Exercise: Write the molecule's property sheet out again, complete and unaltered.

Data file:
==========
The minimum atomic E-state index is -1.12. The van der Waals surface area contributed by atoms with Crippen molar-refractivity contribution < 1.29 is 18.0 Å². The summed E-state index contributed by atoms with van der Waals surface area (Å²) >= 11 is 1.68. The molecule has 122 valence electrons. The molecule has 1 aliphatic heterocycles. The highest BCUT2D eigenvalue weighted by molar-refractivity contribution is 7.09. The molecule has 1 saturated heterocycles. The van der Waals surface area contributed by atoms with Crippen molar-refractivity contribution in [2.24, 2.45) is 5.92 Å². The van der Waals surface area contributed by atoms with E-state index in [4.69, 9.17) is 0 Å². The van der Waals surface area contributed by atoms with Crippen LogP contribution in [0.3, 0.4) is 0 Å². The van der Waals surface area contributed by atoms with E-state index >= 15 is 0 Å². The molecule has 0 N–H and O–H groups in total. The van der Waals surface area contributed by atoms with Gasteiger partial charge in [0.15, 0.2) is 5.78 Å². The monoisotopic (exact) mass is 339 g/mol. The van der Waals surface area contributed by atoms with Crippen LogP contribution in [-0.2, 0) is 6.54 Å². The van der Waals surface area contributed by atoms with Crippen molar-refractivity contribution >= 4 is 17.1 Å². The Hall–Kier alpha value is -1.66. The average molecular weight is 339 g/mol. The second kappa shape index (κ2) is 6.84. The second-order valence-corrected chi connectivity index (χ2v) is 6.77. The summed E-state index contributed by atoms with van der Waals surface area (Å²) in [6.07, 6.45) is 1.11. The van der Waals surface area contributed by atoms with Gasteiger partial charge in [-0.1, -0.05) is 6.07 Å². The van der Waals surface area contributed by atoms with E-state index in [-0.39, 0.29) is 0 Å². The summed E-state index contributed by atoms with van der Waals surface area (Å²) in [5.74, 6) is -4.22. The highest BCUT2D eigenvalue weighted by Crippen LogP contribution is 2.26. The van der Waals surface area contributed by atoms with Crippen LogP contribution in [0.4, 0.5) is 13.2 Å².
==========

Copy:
The minimum atomic E-state index is -1.12. The van der Waals surface area contributed by atoms with Crippen molar-refractivity contribution < 1.29 is 18.0 Å². The summed E-state index contributed by atoms with van der Waals surface area (Å²) >= 11 is 1.68. The molecule has 122 valence electrons. The molecule has 1 aliphatic heterocycles. The highest BCUT2D eigenvalue weighted by molar-refractivity contribution is 7.09. The molecule has 1 saturated heterocycles. The van der Waals surface area contributed by atoms with Crippen molar-refractivity contribution in [2.24, 2.45) is 5.92 Å². The van der Waals surface area contributed by atoms with E-state index in [4.69, 9.17) is 0 Å². The van der Waals surface area contributed by atoms with Crippen LogP contribution in [0.3, 0.4) is 0 Å². The van der Waals surface area contributed by atoms with E-state index >= 15 is 0 Å². The molecule has 0 N–H and O–H groups in total. The van der Waals surface area contributed by atoms with Gasteiger partial charge in [0.15, 0.2) is 5.78 Å². The monoisotopic (exact) mass is 339 g/mol. The van der Waals surface area contributed by atoms with Crippen LogP contribution in [-0.2, 0) is 6.54 Å². The van der Waals surface area contributed by atoms with Crippen molar-refractivity contribution >= 4 is 17.1 Å². The Hall–Kier alpha value is -1.66. The average molecular weight is 339 g/mol. The second kappa shape index (κ2) is 6.84. The second-order valence-corrected chi connectivity index (χ2v) is 6.77. The summed E-state index contributed by atoms with van der Waals surface area (Å²) in [6.07, 6.45) is 1.11. The van der Waals surface area contributed by atoms with Gasteiger partial charge in [-0.1, -0.05) is 6.07 Å². The van der Waals surface area contributed by atoms with E-state index in [-0.39, 0.29) is 0 Å². The summed E-state index contributed by atoms with van der Waals surface area (Å²) in [5.74, 6) is -4.22. The highest BCUT2D eigenvalue weighted by Crippen LogP contribution is 2.26. The van der Waals surface area contributed by atoms with Crippen LogP contribution in [0.4, 0.5) is 13.2 Å².